Hundreds of street champions cheered the winners and finalists in the Streets Ahead Awards 2012 at the Winter Gardens.
Children arrived in party outfits or in school uniforms, while adults chatted with others from different communities about their grand plans.
As the awards were announced more than 200 guests stamped their feet for the Glasgow drumroll.
Finalists in the best community garden section, the Back 2 Front Street Club, said they were "excited" to be at the awards. They created a garden as a memorial after the deaths of 10 local people over three years devastated their small Easterhouse community.
The group – Kara Leonard, Megan Leslie, Chloe Thomson, all 10, Mirren Wright, 7, Amber Benson, 14, and Amber Malyn, 12, – planted flowers and vegetables, and have been "making the garden look nice".
Craigton Residents Action Group, who transformed an overgrown area next to Barlogan Avenue into a meeting place, were finalists in the same category. Group member Robert Brown, 39, said: "It makes you realise how many other people are doing things."
Glasgow Housing Association's community janitors were finalists in the best clean-up campaign category. Supervisor coordinator Mitchell Crombie, said: "It is a pleasure to work with the team, they are fantastic."
Also finalists for the best clean-up award were ReForm G43, people from Eastwood, Pollokshaws and Shawbridge, who hold regular clean-ups. Peter Bole, 66, of Pollokshaws, said they were "chuffed" to be nominated.
North Kelvin Meadow, a group campaigning about the development of playing fields in the West End, and The Arc, a community hub in Milton, were finalists in the best environmental initiative category.
North Kelvin Meadow member David Peacock, 27, said: "It is good to celebrate what people are doing in Glasgow."
Joseph Moffat, 28, from Castlemilk, said The Arc was "delighted" to be nominated. Sarti in Bath Street was a finalist in the green Glasgow business awards for waste control.
Carina Capurro, 18, fromthe restaurant, said: "It is an honour to be recognised."
Margaret Greig, from Drumchapel, was "stunned" to be a finalist in the best garden category. The 54-year-old said: "It is a real treat to be here."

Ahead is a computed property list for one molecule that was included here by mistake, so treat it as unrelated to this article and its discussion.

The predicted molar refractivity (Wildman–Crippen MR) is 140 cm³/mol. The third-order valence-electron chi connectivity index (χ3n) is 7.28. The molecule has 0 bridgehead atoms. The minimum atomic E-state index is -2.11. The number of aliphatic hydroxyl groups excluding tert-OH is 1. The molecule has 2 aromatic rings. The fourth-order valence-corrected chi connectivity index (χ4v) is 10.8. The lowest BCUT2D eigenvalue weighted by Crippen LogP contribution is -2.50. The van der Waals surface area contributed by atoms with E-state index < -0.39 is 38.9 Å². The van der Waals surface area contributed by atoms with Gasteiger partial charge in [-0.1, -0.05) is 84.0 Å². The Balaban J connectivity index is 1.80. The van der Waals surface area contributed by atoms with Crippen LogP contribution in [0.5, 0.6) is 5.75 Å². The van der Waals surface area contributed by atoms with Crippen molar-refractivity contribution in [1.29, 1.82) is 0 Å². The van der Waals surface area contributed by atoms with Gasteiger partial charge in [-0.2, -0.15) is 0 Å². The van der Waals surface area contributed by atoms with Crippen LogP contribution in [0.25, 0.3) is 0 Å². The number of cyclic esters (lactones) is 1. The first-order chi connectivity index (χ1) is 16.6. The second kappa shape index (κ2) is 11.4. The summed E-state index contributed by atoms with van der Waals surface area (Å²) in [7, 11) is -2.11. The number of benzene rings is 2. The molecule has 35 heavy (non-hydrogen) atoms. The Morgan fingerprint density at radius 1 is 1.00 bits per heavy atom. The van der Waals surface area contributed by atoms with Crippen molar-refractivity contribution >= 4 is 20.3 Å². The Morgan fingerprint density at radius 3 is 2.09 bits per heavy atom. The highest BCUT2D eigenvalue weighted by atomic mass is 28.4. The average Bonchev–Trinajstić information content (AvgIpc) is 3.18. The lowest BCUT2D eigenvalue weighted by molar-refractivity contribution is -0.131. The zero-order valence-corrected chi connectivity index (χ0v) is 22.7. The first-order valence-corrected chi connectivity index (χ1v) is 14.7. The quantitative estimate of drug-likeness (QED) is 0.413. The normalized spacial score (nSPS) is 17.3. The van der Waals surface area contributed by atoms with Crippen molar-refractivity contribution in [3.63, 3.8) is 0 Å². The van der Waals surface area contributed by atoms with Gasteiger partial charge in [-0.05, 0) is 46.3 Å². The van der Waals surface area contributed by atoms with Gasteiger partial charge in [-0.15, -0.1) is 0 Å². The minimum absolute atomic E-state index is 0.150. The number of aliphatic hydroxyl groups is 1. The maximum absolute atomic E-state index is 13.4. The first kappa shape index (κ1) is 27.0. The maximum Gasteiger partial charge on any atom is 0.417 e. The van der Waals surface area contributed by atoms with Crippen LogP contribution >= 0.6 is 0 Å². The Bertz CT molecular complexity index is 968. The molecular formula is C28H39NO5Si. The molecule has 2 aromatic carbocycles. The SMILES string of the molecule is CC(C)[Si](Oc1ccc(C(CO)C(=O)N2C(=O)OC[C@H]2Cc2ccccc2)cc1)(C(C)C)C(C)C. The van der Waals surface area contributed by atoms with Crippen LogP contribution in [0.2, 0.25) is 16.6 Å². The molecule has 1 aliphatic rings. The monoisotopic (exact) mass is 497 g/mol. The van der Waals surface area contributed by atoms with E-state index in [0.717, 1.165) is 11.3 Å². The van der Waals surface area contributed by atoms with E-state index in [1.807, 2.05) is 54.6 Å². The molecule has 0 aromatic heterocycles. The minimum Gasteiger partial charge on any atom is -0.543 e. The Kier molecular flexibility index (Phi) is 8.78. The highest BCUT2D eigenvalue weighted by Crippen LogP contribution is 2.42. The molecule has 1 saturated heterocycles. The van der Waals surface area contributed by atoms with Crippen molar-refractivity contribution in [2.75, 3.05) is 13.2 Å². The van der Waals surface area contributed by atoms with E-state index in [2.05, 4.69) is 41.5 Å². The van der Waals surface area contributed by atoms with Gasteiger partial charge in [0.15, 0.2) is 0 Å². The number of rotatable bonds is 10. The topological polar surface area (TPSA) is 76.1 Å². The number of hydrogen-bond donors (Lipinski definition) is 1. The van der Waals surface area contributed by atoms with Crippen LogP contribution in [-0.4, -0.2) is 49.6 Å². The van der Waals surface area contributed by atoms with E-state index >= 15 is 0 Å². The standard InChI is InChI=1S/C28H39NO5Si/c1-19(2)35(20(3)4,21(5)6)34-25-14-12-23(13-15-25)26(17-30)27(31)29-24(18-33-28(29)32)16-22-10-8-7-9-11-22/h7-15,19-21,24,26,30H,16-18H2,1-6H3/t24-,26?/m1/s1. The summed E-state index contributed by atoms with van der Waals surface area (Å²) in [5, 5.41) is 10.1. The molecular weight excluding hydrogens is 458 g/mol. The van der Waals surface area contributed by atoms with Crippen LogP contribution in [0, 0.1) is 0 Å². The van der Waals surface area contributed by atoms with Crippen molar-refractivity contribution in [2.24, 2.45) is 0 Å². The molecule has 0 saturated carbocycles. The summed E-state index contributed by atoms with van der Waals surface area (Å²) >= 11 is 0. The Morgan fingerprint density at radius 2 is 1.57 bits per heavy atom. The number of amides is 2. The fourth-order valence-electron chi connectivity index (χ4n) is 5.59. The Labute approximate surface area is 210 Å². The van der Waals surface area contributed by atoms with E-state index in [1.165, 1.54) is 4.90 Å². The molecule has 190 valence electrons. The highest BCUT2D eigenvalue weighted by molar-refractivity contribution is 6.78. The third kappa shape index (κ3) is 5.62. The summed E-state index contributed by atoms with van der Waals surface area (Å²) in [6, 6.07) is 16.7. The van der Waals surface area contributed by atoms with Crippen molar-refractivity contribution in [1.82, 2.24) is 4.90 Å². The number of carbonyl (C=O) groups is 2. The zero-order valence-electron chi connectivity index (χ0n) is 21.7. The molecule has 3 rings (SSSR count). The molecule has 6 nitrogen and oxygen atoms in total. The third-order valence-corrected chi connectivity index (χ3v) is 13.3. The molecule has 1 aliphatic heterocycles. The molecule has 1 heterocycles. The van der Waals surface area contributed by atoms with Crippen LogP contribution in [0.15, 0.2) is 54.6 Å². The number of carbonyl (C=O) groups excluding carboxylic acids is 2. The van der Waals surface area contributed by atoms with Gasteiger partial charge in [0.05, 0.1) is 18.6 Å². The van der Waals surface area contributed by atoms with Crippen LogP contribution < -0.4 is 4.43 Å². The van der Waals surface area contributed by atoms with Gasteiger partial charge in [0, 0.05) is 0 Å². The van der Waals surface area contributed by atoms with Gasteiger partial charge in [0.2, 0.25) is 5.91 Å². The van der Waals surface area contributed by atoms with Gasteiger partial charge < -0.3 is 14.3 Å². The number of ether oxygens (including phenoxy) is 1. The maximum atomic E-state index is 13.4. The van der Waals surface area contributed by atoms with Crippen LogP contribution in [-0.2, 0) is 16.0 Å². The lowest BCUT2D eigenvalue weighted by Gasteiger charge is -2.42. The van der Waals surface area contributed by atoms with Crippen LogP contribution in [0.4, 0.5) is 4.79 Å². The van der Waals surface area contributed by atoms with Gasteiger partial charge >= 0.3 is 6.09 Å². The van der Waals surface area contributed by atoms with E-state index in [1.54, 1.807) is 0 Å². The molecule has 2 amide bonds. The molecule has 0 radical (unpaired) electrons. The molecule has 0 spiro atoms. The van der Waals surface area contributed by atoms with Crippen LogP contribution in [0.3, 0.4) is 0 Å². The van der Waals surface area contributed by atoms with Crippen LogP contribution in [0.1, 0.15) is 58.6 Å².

Also a finalist for her garden, in Provanhill, was Karen McCoy, 38, who said: "Streets Ahead is a really positive campaign for the city."
Urban Roots, who organise a Blossom Festival in Toryglen, as well as working on environmentally friendly initiatives, were best community initiative finalists.
PATRICK Holland, 34, said the group were "very happy" to be nominated, adding: "It is nice to be recognised for the hard work."
Also nominated in the same category were Govan Together, a group of residents and organisations which holds events, and Friends of Kelvingrove Square, which transformed a derelict plot of land into a community garden.
Liz Gardiner, 55, from Govan Together, said: "It is wonderful seeing these residents from different communities getting together in this prestigious location."
Elspeth Lamb, from Friends of Kelvingrove Square, said: "We are ecstatic to be nominated."
Beechwood Nursery in Easterhouse and the Health Hawks at John Paul II Primary in Castlemilk were finalists in the school award.
The children at Beechwood Nursery helped to clear litter from disused land to create a community space and Health Hawks clean up their local area. Lorraine Glendinning, 42, from Beechwood Nursery, said: "Streets Ahead seems to be making a big impact."
Tony Donaghy, principal teacher at John Paul II Primary, praised his pupils, saying: "It is a good campaign because it promotes everything positive about Glasgow."
Council leader Gordon Matheson said enter-tainers city dance troupe Dance UK "were inspiring"